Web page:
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Investment Company Institute Sued By Investors
Shareholders allege violatios of 17(d) and 36(b) of the 1940 Act
Two fund shareholders have brought suit against the Investment Company Institute, alleging that although the majority of its funding comes from fees paid by investment companies the ICI is essentially run for the benefit of investment advisers, purportedly in violation of sections 17(d) and 36(b) of the 1940 Act.
According to plaintiffs, 39 of the 45 members of the ICI Board of Directors are principals or employees of investment advisers.
A news report from Mutual Fund Market News is available online at
It’s always interesting to speculate why a suit like this may have been brought. In view of the close relationships most investment companies have with their investment advisers, plaintiffs’ argument essentially would mean that investment companies could not belong to a trade association. The ICI, of course, is one of the most effective trade associations around, and it’s noteworthy that a large majority of investment companies choose to be members. And, of course, the ICI is unlikely to settle.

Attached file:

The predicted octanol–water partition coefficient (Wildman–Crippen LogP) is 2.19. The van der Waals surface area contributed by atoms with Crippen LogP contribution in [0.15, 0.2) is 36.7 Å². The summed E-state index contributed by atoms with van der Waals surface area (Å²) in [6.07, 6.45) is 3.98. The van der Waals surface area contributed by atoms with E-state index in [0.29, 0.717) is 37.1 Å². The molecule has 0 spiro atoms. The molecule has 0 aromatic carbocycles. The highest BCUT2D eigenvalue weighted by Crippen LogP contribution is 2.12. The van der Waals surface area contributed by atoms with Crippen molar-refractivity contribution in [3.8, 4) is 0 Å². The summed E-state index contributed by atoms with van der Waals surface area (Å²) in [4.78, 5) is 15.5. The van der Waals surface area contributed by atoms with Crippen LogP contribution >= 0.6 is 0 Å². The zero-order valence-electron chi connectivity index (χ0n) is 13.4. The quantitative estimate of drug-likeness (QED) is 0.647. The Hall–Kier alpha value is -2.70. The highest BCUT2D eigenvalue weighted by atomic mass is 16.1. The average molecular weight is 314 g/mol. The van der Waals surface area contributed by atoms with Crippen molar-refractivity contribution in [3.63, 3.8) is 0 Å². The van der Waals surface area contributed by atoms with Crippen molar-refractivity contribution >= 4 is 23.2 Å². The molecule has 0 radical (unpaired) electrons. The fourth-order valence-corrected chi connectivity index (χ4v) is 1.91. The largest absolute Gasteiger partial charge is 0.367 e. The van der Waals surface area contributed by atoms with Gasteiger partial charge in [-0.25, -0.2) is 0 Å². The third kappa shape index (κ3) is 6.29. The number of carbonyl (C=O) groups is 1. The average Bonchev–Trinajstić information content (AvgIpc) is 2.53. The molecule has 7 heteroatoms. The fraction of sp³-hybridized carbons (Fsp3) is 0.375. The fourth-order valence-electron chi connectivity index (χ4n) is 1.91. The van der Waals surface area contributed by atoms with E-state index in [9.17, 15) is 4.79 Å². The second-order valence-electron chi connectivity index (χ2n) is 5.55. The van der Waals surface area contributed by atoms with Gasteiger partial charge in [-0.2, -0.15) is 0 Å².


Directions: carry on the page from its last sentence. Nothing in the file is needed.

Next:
Some possible motives that come to mind: an interest in higher visibility, frustration at the ICI’s opposition to some shareholder suits, and the hope of a lottery-like big payoff against long odds.
Copyright 2000, John M. Baker, Esq., Stradley, Ronon, Stevens & Young, LLP, 1220 19th Street, N.W., Suite 700, Washington, DC 20036 – (202) 822-9611- Fax (202) 822-0140 This article was originally posted to the FundLaw List, http://www.egroups.com/group/fundlaw. To subscribe to FundLaw, send a blank e-mail to email@example.com
Nothing herein is intended as legal or financial advice. The law is different in different jurisdictions, and the facts of a particular matter can change the application of the law. Please consult an attorney or your financial advisor before acting upon the information contained in this article.
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